Trusting Families to Help Themselves
an article in The New York Times by David Bornstein
(our site's article review)
The Family Independence Initiative (F.I.I.) is an organization that encourages low-income families to define their own goals and also to work toward these goals in mutual support groups. They also carefully document their successes. So far, the few hundred families that F.I.I. has worked with have shown nice gains in areas like income and savings, debt reduction, skills training, and improvements in children’s grades and health care.
Note that the families and their situations are not seen in the context of what they lack, but in the context of what resources they can bring to the table. Such a perspective is perfect for the future of welfare, since neither states nor the federal government has extra money lying around that they're eager to apply to social safety net repair or funding more social programs. The Family Independence Initiative results in community bonds that allow people to motivate and help one another. This self-empowerment and community empowerment paradigm has become the new philosophical approach for social programs in the U.S. and it's getting results. And it's better for the pride and self-esteem of the individuals it's helping, so it's a win-win all around.
The old tax and spend method was put aside as low-income families were taught to work toward common goals in mutual support groups
It took sociologists longer than it should have to hit on this empowerment method, but better late than never. The liberals would probably have preferred that the old tax and spend method was used instead, but when they saw that there wasn't the political will or the federal or state funds to create more budget busting social programs or even fund the existing ones, they were forced to get real. Hence the empowerment attitude of wanting to help them do it for themselves rather than simply doing it for them. Even God only helps him who helps himself.
Interestingly enough, this Family Independence Initiative isn't so much a new idea as a reverting to the historical norm. Most societies have worked toward common goals in mutual support groups for thousands of years, in the form of small, close-knit communities—cooperating families organized around the pragmatic social context of what resources each can bring to the table to improve life for all. It was the abandonment of this historical norm in the 1950s that started up all the social maladies.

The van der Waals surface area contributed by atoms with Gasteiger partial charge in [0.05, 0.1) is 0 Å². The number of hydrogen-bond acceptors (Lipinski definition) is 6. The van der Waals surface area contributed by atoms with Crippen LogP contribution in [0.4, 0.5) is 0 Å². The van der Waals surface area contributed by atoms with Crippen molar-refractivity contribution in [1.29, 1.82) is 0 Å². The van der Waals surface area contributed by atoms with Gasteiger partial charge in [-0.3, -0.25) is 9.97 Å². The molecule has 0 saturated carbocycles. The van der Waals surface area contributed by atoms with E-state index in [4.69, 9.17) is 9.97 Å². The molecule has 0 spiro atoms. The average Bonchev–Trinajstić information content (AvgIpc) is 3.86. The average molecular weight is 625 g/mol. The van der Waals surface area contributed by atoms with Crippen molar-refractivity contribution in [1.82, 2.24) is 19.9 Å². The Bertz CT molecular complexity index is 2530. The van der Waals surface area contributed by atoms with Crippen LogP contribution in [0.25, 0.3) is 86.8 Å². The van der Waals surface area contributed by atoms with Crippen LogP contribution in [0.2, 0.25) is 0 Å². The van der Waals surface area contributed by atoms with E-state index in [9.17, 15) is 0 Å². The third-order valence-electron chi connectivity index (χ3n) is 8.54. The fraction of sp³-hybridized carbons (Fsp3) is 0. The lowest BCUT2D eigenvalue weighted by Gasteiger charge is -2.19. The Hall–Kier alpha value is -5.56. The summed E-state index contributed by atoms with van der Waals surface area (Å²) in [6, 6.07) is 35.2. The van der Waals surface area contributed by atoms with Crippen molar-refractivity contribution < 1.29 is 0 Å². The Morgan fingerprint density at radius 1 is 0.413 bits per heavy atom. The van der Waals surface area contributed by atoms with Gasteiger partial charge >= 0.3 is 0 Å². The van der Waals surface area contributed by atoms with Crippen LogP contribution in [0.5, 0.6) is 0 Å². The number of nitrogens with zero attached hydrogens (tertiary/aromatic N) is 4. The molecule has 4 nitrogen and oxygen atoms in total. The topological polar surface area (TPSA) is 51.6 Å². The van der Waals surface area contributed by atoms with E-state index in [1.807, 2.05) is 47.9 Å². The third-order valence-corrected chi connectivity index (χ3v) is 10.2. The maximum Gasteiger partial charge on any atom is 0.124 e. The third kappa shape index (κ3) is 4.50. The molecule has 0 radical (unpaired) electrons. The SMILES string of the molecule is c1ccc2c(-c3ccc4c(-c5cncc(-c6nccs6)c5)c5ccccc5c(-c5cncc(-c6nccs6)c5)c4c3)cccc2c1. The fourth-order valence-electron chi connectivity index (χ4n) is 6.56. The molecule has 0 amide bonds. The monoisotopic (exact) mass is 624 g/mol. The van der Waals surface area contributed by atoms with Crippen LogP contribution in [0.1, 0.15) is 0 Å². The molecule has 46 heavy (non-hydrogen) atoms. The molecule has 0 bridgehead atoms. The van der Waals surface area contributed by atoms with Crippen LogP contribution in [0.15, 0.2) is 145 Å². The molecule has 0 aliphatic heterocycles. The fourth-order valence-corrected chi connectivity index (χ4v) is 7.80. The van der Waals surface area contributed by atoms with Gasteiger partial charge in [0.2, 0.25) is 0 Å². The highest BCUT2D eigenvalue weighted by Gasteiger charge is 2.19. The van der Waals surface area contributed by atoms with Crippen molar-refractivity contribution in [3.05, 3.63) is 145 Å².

What remained when most social tasks were exteriorized in the 1950s was the isolated ‘nuclear family,’ held together less by the functions its members performed as a unit than by fragile psychological bonds that are all too easily snapped
In The Way We Really Are, Stephanie Coontz looks at the demographics which show that the 1950s family was “not an expression of some long-standing tradition,” but “experimentation with the possibilities of a new kind of family.” (The new kind of family was the isolated nuclear family. The society had experienced both isolation and nuclear families before, but never before had adults purposely tried to create an isolated refuge in which they could escape from interference from parents, kin, neighbors, in-laws, maiden aunts, needy siblings, the nuclear age and even the Cold War.)
The families involved in the Family Independence Initiative discover their individual and collective strengths and act upon them, with the focus always on the strengths rather than the weaknesses. A superb example of families forming mutual support groups and working toward their common goals while using individual and collective strengths, relying on community bonds that allow people to motivate and help one another is the MC movement. See Why Register for an MC?.
Registering for MC search and match
Note that MCs work with middle-income families, low-income families, and even high-income families, and do not focus much on areas like income and savings, debt reduction, skills training, and improvements in children’s grades and health care, but instead on relationships and childcare and improving parenting, all of which are a great boon to increasing income and savings and to debt reduction, because in MCs there are no childcare or elder care costs.
Good relationships and childcare and improved parenting are what MCs provide
The focus is on communication, parenting, caring for each other, childcare scheduling, friendship, learning, self-actualization and autonomy. Most non-MC U.S. families are composed of just a few people who spend a bit of time with each other but parents are usually outwardly focused on careers while kids are usually outwardly focused on peers and texting and social networks and chatting and blogging and watching/playing media like TV, videos, and games or listening to music on iPods.
Modern non-MC parents are too busy to truly focus on their kids, so kids focus on texting and social networks and chatting and blogging and watching or playing media with computers or TVs
MCs are people who do these same things, but also focus more inwardly on the people in their families and those next door as well, since it's a microcommunity. Their best friends—of both the parents and the kids—are a few steps away. They needn't focus much attention on cyberfriends, since much closer and more genuine IRL friends are right next door. They needn't waste time looking for and paying for childcare help, since that is also found in their family or, again, right next door. And they needn't argue over parenting ideas, since they all learned even before they formed their MC that there are quite a few acceptable authoritative parenting methods that will work just fine to ensure their kids are well parented.